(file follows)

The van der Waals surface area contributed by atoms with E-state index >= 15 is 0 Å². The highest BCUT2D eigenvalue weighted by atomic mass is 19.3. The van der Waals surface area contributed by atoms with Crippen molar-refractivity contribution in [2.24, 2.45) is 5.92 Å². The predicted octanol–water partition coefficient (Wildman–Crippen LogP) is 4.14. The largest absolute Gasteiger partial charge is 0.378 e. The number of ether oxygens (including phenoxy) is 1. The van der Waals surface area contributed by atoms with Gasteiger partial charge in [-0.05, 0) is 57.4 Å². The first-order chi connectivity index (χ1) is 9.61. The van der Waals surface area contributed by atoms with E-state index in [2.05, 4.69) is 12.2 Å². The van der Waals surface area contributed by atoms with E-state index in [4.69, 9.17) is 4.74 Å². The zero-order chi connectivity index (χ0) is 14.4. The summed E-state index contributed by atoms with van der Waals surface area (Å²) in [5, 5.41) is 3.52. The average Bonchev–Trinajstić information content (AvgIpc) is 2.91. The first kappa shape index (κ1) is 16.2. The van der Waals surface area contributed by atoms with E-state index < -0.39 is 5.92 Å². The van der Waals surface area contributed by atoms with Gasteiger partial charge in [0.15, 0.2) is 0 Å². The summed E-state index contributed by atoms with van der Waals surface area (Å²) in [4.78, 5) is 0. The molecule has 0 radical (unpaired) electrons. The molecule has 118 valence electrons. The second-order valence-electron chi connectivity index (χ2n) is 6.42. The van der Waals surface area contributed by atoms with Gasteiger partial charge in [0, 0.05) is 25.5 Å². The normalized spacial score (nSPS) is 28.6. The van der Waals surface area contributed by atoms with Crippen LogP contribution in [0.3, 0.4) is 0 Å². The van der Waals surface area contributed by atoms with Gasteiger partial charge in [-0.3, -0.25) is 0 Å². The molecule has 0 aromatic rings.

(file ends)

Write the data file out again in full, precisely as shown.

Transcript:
The van der Waals surface area contributed by atoms with E-state index >= 15 is 0 Å². The highest BCUT2D eigenvalue weighted by atomic mass is 19.3. The van der Waals surface area contributed by atoms with Crippen molar-refractivity contribution in [2.24, 2.45) is 5.92 Å². The predicted octanol–water partition coefficient (Wildman–Crippen LogP) is 4.14. The largest absolute Gasteiger partial charge is 0.378 e. The number of ether oxygens (including phenoxy) is 1. The van der Waals surface area contributed by atoms with Gasteiger partial charge in [-0.05, 0) is 57.4 Å². The first-order chi connectivity index (χ1) is 9.61. The van der Waals surface area contributed by atoms with E-state index in [2.05, 4.69) is 12.2 Å². The van der Waals surface area contributed by atoms with E-state index in [4.69, 9.17) is 4.74 Å². The zero-order chi connectivity index (χ0) is 14.4. The summed E-state index contributed by atoms with van der Waals surface area (Å²) in [5, 5.41) is 3.52. The average Bonchev–Trinajstić information content (AvgIpc) is 2.91. The first kappa shape index (κ1) is 16.2. The van der Waals surface area contributed by atoms with E-state index < -0.39 is 5.92 Å². The van der Waals surface area contributed by atoms with Gasteiger partial charge in [0.15, 0.2) is 0 Å². The summed E-state index contributed by atoms with van der Waals surface area (Å²) in [4.78, 5) is 0. The molecule has 0 radical (unpaired) electrons. The molecule has 118 valence electrons. The second-order valence-electron chi connectivity index (χ2n) is 6.42. The van der Waals surface area contributed by atoms with Gasteiger partial charge in [0, 0.05) is 25.5 Å². The normalized spacial score (nSPS) is 28.6. The van der Waals surface area contributed by atoms with Crippen LogP contribution in [0.3, 0.4) is 0 Å². The van der Waals surface area contributed by atoms with Gasteiger partial charge in [-0.3, -0.25) is 0 Å². The molecule has 0 aromatic rings.